Let’s examine how an ‘experience’ impacts both groups: consumers and employees.
For the most part consumers now a days are smart cookies. They spend more time than ever before researching companies and collecting information on products and services. They seek information through consumer reports, social media, the news, industry events, graffiti in bathroom stalls, etc. All of these avenues provide information and perspective to consumers on whether or not the decision to purchase said service or product is right for them.
There’s one avenue though that’s not included in the list above which has a far bigger impact than all of them combined:
The power of word of mouth.
Companies like Amazon, Lexus, Zappos, Southwest Airlines, Disney and Apple (much to my chagrin as I’m a PC user till the death), to name a few, have all managed to figure out a way to give the consumer an experience which dives deeper than just the product or service offered. Simon Sinek refers to this as their WHY.
As a result, consumers promote these companies online via blogs and other feedback mediums, to their friends and family or shout it from the mountain tops. The consumers turn into the best-selling mechanisms these companies have, providing far more value than any internal sales person ever could.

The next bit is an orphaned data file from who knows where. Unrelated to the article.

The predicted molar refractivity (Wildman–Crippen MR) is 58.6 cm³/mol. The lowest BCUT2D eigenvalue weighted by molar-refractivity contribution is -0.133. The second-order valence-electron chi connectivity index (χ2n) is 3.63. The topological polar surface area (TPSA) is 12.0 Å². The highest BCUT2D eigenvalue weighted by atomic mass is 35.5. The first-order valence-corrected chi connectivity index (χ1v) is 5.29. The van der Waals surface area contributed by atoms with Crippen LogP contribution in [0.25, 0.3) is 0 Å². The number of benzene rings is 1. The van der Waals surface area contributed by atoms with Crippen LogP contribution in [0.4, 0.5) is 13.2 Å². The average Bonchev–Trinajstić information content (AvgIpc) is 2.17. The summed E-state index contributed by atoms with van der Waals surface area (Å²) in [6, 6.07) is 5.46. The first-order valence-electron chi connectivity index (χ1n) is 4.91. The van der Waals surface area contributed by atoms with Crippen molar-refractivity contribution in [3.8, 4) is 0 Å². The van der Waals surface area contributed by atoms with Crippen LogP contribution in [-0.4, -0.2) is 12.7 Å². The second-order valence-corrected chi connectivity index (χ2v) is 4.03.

Lexus is a great example of this. Not only does Lexus make incredibly well built, safe vehicles with standards at the top of the industry, they also provide a level of service that is almost unmatched in my experience. Their dealerships go above and beyond to ensure the experience you have with them is nothing short of spectacular by offering free car washes, standard service checks for free, shuttle and loaner car services, technology experts onsite and the list goes on. Frankly, I’ve been so impressed with Lexus over the years that I’m happy to pay more for their vehicles because I know the value I’m getting from both the car and the company is worth it. They leave me wanting more. (don’t tell my wife this because I like to keep up a front of being financial frugal)